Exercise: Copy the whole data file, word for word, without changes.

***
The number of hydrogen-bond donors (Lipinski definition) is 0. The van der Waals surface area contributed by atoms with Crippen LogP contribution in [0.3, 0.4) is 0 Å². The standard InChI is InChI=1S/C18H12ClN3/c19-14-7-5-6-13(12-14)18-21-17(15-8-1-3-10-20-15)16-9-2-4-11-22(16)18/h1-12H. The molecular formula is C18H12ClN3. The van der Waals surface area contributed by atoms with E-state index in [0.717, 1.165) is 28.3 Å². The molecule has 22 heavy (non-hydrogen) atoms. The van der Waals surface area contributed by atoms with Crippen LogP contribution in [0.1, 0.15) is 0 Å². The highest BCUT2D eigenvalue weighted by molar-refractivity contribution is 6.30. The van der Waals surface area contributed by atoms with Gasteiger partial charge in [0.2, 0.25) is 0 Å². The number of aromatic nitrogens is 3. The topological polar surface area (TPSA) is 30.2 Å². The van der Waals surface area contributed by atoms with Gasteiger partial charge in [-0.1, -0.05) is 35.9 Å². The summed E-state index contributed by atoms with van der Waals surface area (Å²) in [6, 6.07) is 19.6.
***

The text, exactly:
The number of hydrogen-bond donors (Lipinski definition) is 0. The van der Waals surface area contributed by atoms with Crippen LogP contribution in [0.3, 0.4) is 0 Å². The standard InChI is InChI=1S/C18H12ClN3/c19-14-7-5-6-13(12-14)18-21-17(15-8-1-3-10-20-15)16-9-2-4-11-22(16)18/h1-12H. The molecular formula is C18H12ClN3. The van der Waals surface area contributed by atoms with E-state index in [0.717, 1.165) is 28.3 Å². The molecule has 22 heavy (non-hydrogen) atoms. The van der Waals surface area contributed by atoms with Crippen LogP contribution in [0.1, 0.15) is 0 Å². The highest BCUT2D eigenvalue weighted by molar-refractivity contribution is 6.30. The van der Waals surface area contributed by atoms with Gasteiger partial charge in [0.2, 0.25) is 0 Å². The number of aromatic nitrogens is 3. The topological polar surface area (TPSA) is 30.2 Å². The van der Waals surface area contributed by atoms with Gasteiger partial charge in [-0.1, -0.05) is 35.9 Å². The summed E-state index contributed by atoms with van der Waals surface area (Å²) in [6, 6.07) is 19.6.